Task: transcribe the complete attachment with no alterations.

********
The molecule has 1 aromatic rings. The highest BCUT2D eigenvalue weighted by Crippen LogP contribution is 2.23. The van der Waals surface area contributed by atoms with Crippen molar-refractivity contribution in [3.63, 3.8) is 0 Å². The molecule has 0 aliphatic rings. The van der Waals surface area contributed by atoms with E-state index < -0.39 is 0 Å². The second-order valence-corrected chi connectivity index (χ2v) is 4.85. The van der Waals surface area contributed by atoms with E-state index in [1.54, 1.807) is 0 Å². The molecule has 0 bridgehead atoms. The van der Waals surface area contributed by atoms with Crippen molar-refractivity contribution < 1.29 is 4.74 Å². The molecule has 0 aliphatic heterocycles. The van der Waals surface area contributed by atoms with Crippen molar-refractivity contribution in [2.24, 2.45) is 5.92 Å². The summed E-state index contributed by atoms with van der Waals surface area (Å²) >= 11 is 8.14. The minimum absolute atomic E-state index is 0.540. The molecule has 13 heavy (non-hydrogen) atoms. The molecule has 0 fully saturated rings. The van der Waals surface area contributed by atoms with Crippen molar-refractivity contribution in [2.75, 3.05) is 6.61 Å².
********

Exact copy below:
The molecule has 1 aromatic rings. The highest BCUT2D eigenvalue weighted by Crippen LogP contribution is 2.23. The van der Waals surface area contributed by atoms with Crippen molar-refractivity contribution in [3.63, 3.8) is 0 Å². The molecule has 0 aliphatic rings. The van der Waals surface area contributed by atoms with E-state index < -0.39 is 0 Å². The second-order valence-corrected chi connectivity index (χ2v) is 4.85. The van der Waals surface area contributed by atoms with E-state index in [1.54, 1.807) is 0 Å². The molecule has 0 bridgehead atoms. The van der Waals surface area contributed by atoms with Crippen molar-refractivity contribution < 1.29 is 4.74 Å². The molecule has 0 aliphatic heterocycles. The van der Waals surface area contributed by atoms with Crippen molar-refractivity contribution in [2.24, 2.45) is 5.92 Å². The summed E-state index contributed by atoms with van der Waals surface area (Å²) >= 11 is 8.14. The minimum absolute atomic E-state index is 0.540. The molecule has 13 heavy (non-hydrogen) atoms. The molecule has 0 fully saturated rings. The van der Waals surface area contributed by atoms with Crippen molar-refractivity contribution in [2.75, 3.05) is 6.61 Å².